Posted by: puebloman | November 7, 2009

A touch of wind

The south wind has been bashing up the countryside for the last week. In autumn we get benign winds that come from the north and pernicious winds from the south. Last year a ferocious 100km per hour wind blew sand from the Sahara desert across southern Spain, turning our white villages pink. A haze hung around the rising sun as though a meteor or a bomb had struck the earth and shifted the climate.

This year we have had nothing so theatrical. The weather is positively Welsh – oppressive, relentless, depressing. We have had not had a drop of rain since the small cloud burst in early September.  Nothing at all substantial since mid June. The sky is positively constipated. Clouds gather, condense, there is the beginning of an eerie silence, the wind suddenly calms and then . .and then. . the sun comes out again! The clouds disperse! It is as though, in our little valley the sky cannot gather a sufficient weight of water to let it fall. It is depressing. oppressive. We are all living under the shadow of something that is trying to happen – but not trying quite hard enough. As though God could deliver divine relief but he just can’t be assed.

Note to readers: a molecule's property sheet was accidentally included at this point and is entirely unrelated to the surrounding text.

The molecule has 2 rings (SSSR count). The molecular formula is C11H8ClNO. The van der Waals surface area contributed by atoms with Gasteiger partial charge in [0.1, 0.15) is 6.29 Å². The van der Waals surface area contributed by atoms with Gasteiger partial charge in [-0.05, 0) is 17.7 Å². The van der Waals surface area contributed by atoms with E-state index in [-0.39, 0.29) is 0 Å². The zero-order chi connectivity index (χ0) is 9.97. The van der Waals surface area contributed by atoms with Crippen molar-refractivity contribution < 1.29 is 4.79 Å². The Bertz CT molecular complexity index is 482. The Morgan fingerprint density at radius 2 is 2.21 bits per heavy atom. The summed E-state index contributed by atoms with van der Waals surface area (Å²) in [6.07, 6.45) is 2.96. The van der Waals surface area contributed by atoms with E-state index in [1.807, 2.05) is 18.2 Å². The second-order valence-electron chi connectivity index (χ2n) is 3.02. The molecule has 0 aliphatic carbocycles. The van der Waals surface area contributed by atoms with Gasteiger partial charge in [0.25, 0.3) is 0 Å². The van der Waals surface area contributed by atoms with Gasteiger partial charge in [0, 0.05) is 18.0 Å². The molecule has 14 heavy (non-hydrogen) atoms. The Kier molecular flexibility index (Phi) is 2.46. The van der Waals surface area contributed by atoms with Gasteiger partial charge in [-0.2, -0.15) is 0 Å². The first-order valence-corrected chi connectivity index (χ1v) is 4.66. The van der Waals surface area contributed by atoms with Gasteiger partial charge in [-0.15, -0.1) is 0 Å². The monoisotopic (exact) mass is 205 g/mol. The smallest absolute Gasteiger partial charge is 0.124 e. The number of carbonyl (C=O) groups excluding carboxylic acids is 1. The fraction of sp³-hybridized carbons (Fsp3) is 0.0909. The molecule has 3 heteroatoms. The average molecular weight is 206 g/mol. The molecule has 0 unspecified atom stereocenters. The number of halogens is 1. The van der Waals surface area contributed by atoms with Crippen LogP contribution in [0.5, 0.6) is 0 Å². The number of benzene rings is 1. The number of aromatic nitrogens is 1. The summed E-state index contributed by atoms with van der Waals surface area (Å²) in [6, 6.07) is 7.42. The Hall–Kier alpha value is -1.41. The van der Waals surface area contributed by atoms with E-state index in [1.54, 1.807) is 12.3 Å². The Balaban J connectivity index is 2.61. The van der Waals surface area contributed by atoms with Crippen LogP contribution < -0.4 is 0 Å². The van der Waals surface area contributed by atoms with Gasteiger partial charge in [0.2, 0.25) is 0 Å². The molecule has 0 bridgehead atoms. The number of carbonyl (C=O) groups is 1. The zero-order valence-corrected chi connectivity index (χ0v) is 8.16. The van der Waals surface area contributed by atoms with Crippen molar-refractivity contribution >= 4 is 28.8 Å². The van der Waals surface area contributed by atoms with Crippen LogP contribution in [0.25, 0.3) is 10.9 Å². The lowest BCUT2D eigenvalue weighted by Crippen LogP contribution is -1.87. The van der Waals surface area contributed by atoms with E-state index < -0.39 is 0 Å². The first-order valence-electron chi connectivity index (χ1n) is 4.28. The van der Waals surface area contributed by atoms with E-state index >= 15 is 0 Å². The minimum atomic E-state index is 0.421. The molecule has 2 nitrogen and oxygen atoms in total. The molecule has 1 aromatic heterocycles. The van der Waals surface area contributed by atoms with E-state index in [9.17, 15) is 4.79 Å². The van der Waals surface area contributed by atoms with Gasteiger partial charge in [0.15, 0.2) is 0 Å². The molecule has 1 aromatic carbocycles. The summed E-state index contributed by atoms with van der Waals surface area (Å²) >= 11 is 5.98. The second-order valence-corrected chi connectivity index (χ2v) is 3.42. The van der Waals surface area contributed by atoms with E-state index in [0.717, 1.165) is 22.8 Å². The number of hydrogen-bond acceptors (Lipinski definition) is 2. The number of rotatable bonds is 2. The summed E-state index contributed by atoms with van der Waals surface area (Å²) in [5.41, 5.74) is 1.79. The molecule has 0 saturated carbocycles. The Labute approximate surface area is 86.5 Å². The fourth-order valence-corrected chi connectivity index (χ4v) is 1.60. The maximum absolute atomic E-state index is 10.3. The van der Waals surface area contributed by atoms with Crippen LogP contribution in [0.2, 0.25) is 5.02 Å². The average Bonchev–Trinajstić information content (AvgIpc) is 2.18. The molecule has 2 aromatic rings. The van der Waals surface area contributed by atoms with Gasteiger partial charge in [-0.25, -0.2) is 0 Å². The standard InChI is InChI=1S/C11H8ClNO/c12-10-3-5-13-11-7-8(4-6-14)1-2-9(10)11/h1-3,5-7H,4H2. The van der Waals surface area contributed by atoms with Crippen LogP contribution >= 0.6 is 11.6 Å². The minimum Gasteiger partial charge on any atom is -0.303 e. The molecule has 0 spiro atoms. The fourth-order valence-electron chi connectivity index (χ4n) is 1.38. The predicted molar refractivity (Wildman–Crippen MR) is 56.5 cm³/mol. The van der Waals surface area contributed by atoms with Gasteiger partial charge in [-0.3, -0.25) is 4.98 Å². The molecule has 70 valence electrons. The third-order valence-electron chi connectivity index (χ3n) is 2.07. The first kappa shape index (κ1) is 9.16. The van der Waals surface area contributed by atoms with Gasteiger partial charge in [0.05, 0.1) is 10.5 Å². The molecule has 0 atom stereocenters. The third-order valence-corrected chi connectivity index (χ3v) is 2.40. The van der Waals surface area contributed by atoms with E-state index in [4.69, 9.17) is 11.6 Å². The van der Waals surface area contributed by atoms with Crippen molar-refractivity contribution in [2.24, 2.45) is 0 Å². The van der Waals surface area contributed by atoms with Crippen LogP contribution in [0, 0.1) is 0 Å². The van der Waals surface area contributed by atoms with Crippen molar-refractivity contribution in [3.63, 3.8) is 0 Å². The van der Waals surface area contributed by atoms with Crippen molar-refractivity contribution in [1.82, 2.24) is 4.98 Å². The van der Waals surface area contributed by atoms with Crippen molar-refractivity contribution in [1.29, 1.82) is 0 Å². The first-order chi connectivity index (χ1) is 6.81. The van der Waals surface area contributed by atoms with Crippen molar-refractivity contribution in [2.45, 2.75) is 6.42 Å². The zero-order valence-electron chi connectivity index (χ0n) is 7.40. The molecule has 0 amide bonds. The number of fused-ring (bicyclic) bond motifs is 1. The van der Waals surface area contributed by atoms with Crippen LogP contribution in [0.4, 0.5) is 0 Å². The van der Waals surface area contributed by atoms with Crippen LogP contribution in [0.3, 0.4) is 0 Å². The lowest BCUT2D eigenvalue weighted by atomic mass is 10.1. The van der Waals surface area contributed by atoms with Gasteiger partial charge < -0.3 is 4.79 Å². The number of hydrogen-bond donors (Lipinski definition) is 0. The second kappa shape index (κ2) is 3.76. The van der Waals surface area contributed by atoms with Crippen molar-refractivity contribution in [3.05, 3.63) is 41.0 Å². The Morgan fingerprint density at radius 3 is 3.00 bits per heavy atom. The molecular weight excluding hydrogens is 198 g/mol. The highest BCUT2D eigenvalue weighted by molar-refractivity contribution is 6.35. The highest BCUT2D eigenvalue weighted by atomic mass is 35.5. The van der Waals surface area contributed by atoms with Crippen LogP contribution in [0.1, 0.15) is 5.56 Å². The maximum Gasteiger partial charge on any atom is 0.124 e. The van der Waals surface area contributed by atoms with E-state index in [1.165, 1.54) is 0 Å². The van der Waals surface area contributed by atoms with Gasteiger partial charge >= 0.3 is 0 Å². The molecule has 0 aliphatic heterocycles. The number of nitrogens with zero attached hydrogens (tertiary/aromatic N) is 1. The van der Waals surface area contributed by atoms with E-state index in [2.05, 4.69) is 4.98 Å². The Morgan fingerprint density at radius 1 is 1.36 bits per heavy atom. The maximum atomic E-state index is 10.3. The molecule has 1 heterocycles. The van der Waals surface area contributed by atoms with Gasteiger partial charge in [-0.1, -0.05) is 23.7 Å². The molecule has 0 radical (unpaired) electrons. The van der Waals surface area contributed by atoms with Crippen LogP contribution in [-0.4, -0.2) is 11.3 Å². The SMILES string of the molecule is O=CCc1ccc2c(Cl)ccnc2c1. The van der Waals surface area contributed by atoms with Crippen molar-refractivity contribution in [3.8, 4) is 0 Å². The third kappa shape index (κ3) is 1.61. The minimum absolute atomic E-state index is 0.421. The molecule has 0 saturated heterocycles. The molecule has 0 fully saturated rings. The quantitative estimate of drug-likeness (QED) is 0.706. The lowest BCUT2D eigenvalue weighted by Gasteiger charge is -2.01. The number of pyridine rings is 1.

Wind itself is a miserable element. Wherever it predominates the suicide rate is high. In Tarifa for example. They all kill themselves there, sooner or later. Anything to stop the relentless whistling and banging and splintering. We sit in our flat and watch the wind gently test all of our summer work to destruction. A little greenhouse gently smashed to pieces, a sun blind made of canes slowly taken apart like a delinquent child unpicking a cardigan. It is the day-after-dayness of it that makes you want to beat out your brains on the wall. The beshitten spanish dog population, too dim-witted to distinguish between a strange wind and a stranger, begin their howling . . .

Oh yes I know there are benefits of the wind if your electricity is run by turbines. Even so you may blow your brains out while your batteries are charging. And these so called benefits can only be appreciated intellectually. Water you can drink, sun you can bask in, but wind?

We live at the bottom of the village, so every fag packet and fag butt, every bit of discarded packaging, every ripped up bag of household rubbish is wafted in our direction by the autumn winds. I feel for the local dogs who parade down the hill every morning to shit in the street and on our doorstep. They have to pick their way through the rubbish, poor things. . .

I long for the moment when the first cloud bursts, and torrents sweep everything down, down, down and away in one mangificent watery gesture . . .

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